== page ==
In 1999 a pipeline tragedy in Bellingham, Washington killed three young men playing in a city park and destroyed an entire salmon stream, and provided a wake up call for the need to increase pipeline safety across the nation. In Washington State two new organizations grew out of that tragedy. The first one was the governor-appointed Citizen Committee on Pipeline Safety (CCOPS), created by the governor and the state legislature “to advise the state agencies and other appropriate federal and local government agencies and officials on matters relating to hazardous liquid and gas pipeline safety, routing, construction, operation, and maintenance.” The other was the national Pipeline Safety Trust (PST) a non-profit based out of Bellingham, which was created by victims’ families and the community and funded with four million dollars of the criminal penalties that resulted from that tragedy.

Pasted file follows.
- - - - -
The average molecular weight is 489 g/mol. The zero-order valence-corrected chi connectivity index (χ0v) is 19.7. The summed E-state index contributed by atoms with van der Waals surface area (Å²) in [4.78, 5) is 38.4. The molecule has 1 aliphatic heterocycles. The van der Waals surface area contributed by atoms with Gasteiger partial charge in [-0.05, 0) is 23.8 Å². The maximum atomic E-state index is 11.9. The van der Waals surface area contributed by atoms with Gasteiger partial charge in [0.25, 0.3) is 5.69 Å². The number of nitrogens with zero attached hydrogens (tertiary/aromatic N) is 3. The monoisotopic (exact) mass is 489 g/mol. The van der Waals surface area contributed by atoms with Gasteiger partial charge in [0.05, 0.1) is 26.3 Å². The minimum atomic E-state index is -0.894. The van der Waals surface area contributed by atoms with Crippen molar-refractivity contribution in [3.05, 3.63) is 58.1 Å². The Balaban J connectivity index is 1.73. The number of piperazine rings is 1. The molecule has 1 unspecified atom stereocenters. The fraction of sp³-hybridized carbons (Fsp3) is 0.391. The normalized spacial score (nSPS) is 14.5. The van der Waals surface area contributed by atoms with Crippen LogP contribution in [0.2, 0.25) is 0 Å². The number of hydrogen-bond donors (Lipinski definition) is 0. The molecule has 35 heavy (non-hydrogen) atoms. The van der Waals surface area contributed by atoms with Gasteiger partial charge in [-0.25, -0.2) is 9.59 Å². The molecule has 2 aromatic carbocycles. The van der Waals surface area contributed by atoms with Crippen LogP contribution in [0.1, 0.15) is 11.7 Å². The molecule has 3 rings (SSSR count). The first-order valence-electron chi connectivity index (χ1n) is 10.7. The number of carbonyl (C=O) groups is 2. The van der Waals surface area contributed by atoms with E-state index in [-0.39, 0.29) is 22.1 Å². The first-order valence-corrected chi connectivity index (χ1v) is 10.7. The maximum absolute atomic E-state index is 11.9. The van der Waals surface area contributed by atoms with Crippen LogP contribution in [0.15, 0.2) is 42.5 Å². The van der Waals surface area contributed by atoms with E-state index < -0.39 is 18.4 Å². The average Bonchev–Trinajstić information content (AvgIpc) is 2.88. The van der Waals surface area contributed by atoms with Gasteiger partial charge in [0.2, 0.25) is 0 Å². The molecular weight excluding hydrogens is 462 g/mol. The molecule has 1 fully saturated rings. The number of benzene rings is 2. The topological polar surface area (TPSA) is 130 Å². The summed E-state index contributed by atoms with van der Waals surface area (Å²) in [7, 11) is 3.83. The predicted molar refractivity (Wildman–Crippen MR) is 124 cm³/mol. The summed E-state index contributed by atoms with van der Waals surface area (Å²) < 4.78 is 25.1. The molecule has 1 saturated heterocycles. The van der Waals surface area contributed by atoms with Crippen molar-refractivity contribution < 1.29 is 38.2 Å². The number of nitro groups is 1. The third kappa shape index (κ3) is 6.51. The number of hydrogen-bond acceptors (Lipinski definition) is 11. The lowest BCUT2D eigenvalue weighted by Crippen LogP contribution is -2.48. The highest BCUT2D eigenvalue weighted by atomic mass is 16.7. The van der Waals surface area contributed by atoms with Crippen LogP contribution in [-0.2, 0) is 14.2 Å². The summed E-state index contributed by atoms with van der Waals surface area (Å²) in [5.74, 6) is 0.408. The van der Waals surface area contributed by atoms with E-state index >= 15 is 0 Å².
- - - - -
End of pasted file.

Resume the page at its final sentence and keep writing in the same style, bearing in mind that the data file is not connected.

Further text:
CCOPS was challenged by the chairman of the Washington Utilities and Transportation Commission (UTC) a few years ago to draft a report that would review how well measures already in place are doing to ensure the safety of the pipelines in Washington State, and to make recommendations for what could be changed to make pipelines even safer. CCOPS embraced this idea, but as a volunteer advisory committee that only meets four times a year believed such a report was beyond its ability without assistance. They asked the PST to draft such a report independently with the intention that they would then review it and endorse the parts they agreed with, and the UTC supported the initiative by providing $9,700 of funding.


The final Pipeline Safety in Washington State report


Surveys taken to produce report

List of all Reportable Pipeline Failures in Washington State


Maps of all individual transmission pipelines (over ten miles long) in Washington State

PHMSA State Program Guidelines and Performance Scores

Links to Information Used in Report